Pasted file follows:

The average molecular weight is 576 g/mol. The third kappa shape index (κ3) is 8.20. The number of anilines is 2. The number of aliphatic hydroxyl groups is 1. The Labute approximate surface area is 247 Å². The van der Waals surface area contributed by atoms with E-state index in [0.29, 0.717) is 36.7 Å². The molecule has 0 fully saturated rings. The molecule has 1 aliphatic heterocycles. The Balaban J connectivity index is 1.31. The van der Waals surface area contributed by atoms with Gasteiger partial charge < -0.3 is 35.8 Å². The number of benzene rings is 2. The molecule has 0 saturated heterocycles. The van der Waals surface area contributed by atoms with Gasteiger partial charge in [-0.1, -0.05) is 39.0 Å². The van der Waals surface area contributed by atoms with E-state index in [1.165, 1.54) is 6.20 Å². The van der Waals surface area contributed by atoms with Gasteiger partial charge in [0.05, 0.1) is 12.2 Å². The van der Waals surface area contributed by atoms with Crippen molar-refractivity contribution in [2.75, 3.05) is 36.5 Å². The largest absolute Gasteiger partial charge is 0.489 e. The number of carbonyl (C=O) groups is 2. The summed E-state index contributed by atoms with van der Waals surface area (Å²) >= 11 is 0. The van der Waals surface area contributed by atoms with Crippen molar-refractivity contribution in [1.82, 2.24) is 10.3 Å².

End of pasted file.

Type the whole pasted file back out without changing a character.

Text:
The average molecular weight is 576 g/mol. The third kappa shape index (κ3) is 8.20. The number of anilines is 2. The number of aliphatic hydroxyl groups is 1. The Labute approximate surface area is 247 Å². The van der Waals surface area contributed by atoms with E-state index in [0.29, 0.717) is 36.7 Å². The molecule has 0 fully saturated rings. The molecule has 1 aliphatic heterocycles. The Balaban J connectivity index is 1.31. The van der Waals surface area contributed by atoms with Gasteiger partial charge < -0.3 is 35.8 Å². The number of benzene rings is 2. The molecule has 0 saturated heterocycles. The van der Waals surface area contributed by atoms with Gasteiger partial charge in [-0.1, -0.05) is 39.0 Å². The van der Waals surface area contributed by atoms with E-state index in [1.165, 1.54) is 6.20 Å². The van der Waals surface area contributed by atoms with Gasteiger partial charge in [0.05, 0.1) is 12.2 Å². The van der Waals surface area contributed by atoms with Crippen molar-refractivity contribution in [2.75, 3.05) is 36.5 Å². The largest absolute Gasteiger partial charge is 0.489 e. The number of carbonyl (C=O) groups is 2. The summed E-state index contributed by atoms with van der Waals surface area (Å²) >= 11 is 0. The van der Waals surface area contributed by atoms with Crippen molar-refractivity contribution in [1.82, 2.24) is 10.3 Å².